We can all be beautiful in the eye of the beholder—if the beholder’s brain has been electrically shocked. According to a new study, people who received mild electric shocks viewed others as more attractive than before they received that dose of electricity. NBC News reports:
Chib, a postdoctoral scholar at Caltech, wanted to know how an area nestled deep with the brain called the midbrain influenced mood and behavior, and if there were a way to manipulate it noninvasively.
The duo used a brain scanner called functional magnetic resonance imaging, or fMRI, to take photos of the 99 study participants’ brains as they were asked to rank the attractiveness of faces, both before and after undergoing 15 minutes of electrical stimulation. The stimulation was from something called a transcranial direct-current-stimulation (tDCS) — it’s an inexpensive, noninvasive way to stimulate the brain using electrodes placed on the scalp. The tDCS only uses a 9-volt battery, and the jolt isn’t painful — it feels like a little tingle, or an itch.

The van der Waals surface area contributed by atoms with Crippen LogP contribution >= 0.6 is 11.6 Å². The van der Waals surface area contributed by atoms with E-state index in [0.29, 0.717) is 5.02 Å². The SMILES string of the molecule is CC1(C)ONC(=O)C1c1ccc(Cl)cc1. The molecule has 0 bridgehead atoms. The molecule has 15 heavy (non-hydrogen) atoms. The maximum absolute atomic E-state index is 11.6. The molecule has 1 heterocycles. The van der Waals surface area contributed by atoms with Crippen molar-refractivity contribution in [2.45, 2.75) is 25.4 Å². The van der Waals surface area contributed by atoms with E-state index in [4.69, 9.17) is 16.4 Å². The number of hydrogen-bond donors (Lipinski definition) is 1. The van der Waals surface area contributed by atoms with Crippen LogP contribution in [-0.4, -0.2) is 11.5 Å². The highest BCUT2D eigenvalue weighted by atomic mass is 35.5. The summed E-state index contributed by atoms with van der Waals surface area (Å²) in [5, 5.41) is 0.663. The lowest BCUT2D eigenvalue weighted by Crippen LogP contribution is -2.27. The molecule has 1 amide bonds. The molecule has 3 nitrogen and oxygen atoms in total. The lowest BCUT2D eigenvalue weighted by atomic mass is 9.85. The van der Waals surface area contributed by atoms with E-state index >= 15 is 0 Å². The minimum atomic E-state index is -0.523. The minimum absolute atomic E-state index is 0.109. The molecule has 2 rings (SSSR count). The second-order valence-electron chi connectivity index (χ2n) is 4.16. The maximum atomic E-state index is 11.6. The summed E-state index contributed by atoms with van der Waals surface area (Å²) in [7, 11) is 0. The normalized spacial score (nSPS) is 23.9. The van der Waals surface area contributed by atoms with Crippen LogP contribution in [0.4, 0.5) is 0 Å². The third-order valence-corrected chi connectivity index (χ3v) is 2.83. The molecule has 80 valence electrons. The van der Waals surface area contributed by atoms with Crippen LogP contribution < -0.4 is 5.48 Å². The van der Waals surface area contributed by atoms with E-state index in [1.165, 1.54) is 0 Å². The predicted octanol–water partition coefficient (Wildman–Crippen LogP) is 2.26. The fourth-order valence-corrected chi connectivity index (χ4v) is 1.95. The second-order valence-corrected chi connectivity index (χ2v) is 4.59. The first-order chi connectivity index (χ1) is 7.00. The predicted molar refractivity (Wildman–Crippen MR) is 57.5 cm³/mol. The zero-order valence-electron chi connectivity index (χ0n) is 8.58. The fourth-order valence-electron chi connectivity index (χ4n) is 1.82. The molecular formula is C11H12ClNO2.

After participants’ brains were zapped, NBC continues, dopamine—a chemical scientists know is associated with how we judge people’s attractiveness—surged when they viewed photos of others’ faces. In other words, after the shock, their brains were registering the faces in the photos as more attractive than before.
But the purpose of this study is not just find a way to enhance perceptions of pretty faces. Problems like depression, schizophrenia, and Parkinson’s disease have been connected to the area of the brain involved in this study, and finding out new ways to tinker with it may lend insight into treating those disorders.
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